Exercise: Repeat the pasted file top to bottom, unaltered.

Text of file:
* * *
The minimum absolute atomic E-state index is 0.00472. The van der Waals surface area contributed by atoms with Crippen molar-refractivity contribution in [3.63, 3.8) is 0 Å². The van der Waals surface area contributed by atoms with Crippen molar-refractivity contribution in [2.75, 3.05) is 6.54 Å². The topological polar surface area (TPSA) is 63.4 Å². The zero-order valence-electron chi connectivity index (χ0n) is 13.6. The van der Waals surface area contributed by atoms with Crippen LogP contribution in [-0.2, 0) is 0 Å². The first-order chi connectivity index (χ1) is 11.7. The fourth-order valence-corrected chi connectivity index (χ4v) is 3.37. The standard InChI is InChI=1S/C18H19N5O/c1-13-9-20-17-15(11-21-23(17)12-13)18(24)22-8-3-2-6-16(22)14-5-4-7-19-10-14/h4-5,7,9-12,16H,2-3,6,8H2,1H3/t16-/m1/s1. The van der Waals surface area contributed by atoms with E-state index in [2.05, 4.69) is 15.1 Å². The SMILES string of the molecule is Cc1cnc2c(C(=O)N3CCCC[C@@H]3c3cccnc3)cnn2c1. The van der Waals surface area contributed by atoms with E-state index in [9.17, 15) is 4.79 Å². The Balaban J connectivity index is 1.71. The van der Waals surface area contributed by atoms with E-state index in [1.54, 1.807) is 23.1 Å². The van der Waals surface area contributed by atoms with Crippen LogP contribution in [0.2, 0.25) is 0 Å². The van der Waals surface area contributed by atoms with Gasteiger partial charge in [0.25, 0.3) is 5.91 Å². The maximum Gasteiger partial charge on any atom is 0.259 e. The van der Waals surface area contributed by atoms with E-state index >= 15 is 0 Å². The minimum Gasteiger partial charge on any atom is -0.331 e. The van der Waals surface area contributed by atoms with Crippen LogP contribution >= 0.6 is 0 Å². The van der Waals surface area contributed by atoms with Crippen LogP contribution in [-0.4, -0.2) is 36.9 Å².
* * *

The minimum absolute atomic E-state index is 0.00472. The van der Waals surface area contributed by atoms with Crippen molar-refractivity contribution in [3.63, 3.8) is 0 Å². The van der Waals surface area contributed by atoms with Crippen molar-refractivity contribution in [2.75, 3.05) is 6.54 Å². The topological polar surface area (TPSA) is 63.4 Å². The zero-order valence-electron chi connectivity index (χ0n) is 13.6. The van der Waals surface area contributed by atoms with Crippen LogP contribution in [-0.2, 0) is 0 Å². The first-order chi connectivity index (χ1) is 11.7. The fourth-order valence-corrected chi connectivity index (χ4v) is 3.37. The standard InChI is InChI=1S/C18H19N5O/c1-13-9-20-17-15(11-21-23(17)12-13)18(24)22-8-3-2-6-16(22)14-5-4-7-19-10-14/h4-5,7,9-12,16H,2-3,6,8H2,1H3/t16-/m1/s1. The van der Waals surface area contributed by atoms with E-state index in [2.05, 4.69) is 15.1 Å². The SMILES string of the molecule is Cc1cnc2c(C(=O)N3CCCC[C@@H]3c3cccnc3)cnn2c1. The van der Waals surface area contributed by atoms with E-state index in [9.17, 15) is 4.79 Å². The Balaban J connectivity index is 1.71. The van der Waals surface area contributed by atoms with E-state index in [1.54, 1.807) is 23.1 Å². The van der Waals surface area contributed by atoms with Crippen LogP contribution in [0.2, 0.25) is 0 Å². The van der Waals surface area contributed by atoms with Gasteiger partial charge in [0.25, 0.3) is 5.91 Å². The maximum Gasteiger partial charge on any atom is 0.259 e. The van der Waals surface area contributed by atoms with E-state index >= 15 is 0 Å². The minimum Gasteiger partial charge on any atom is -0.331 e. The van der Waals surface area contributed by atoms with Crippen LogP contribution >= 0.6 is 0 Å². The van der Waals surface area contributed by atoms with Crippen LogP contribution in [-0.4, -0.2) is 36.9 Å².